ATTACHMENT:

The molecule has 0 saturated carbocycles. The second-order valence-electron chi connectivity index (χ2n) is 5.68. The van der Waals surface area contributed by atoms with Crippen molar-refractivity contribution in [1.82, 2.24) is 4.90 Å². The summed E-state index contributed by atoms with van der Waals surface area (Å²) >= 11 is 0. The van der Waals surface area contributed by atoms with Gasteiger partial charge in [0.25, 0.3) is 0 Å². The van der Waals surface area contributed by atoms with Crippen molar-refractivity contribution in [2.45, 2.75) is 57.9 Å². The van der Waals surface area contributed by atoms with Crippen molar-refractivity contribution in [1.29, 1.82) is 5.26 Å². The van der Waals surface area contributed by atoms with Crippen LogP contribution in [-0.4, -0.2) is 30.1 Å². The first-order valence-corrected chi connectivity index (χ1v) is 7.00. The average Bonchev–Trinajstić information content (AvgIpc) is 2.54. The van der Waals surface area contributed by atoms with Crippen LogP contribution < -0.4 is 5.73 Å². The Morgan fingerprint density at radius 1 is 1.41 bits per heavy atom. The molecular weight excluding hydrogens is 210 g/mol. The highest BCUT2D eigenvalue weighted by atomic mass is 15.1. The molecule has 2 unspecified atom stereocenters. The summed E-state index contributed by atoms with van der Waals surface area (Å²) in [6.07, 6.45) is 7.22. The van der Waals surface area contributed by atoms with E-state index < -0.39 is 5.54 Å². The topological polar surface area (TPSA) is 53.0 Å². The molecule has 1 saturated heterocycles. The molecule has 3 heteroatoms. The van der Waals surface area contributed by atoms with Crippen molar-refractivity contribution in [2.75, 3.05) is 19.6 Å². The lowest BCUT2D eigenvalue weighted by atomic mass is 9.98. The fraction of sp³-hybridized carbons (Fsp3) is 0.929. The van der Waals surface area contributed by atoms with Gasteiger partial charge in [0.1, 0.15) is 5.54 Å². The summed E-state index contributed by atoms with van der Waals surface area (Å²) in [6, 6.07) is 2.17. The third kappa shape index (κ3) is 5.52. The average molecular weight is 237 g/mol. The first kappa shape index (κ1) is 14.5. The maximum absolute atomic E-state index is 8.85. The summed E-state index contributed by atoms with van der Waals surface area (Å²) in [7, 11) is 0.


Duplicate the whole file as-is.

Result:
The molecule has 0 saturated carbocycles. The second-order valence-electron chi connectivity index (χ2n) is 5.68. The van der Waals surface area contributed by atoms with Crippen molar-refractivity contribution in [1.82, 2.24) is 4.90 Å². The summed E-state index contributed by atoms with van der Waals surface area (Å²) >= 11 is 0. The van der Waals surface area contributed by atoms with Gasteiger partial charge in [0.25, 0.3) is 0 Å². The van der Waals surface area contributed by atoms with Crippen molar-refractivity contribution in [2.45, 2.75) is 57.9 Å². The van der Waals surface area contributed by atoms with Crippen molar-refractivity contribution in [1.29, 1.82) is 5.26 Å². The van der Waals surface area contributed by atoms with Crippen LogP contribution in [-0.4, -0.2) is 30.1 Å². The first-order valence-corrected chi connectivity index (χ1v) is 7.00. The average Bonchev–Trinajstić information content (AvgIpc) is 2.54. The van der Waals surface area contributed by atoms with Crippen LogP contribution < -0.4 is 5.73 Å². The Morgan fingerprint density at radius 1 is 1.41 bits per heavy atom. The molecular weight excluding hydrogens is 210 g/mol. The highest BCUT2D eigenvalue weighted by atomic mass is 15.1. The molecule has 2 unspecified atom stereocenters. The summed E-state index contributed by atoms with van der Waals surface area (Å²) in [6.07, 6.45) is 7.22. The van der Waals surface area contributed by atoms with E-state index < -0.39 is 5.54 Å². The topological polar surface area (TPSA) is 53.0 Å². The molecule has 1 saturated heterocycles. The molecule has 3 heteroatoms. The van der Waals surface area contributed by atoms with Crippen molar-refractivity contribution in [2.75, 3.05) is 19.6 Å². The lowest BCUT2D eigenvalue weighted by atomic mass is 9.98. The fraction of sp³-hybridized carbons (Fsp3) is 0.929. The van der Waals surface area contributed by atoms with Gasteiger partial charge in [0.1, 0.15) is 5.54 Å². The summed E-state index contributed by atoms with van der Waals surface area (Å²) in [6, 6.07) is 2.17. The third kappa shape index (κ3) is 5.52. The average molecular weight is 237 g/mol. The first kappa shape index (κ1) is 14.5. The maximum absolute atomic E-state index is 8.85. The summed E-state index contributed by atoms with van der Waals surface area (Å²) in [7, 11) is 0.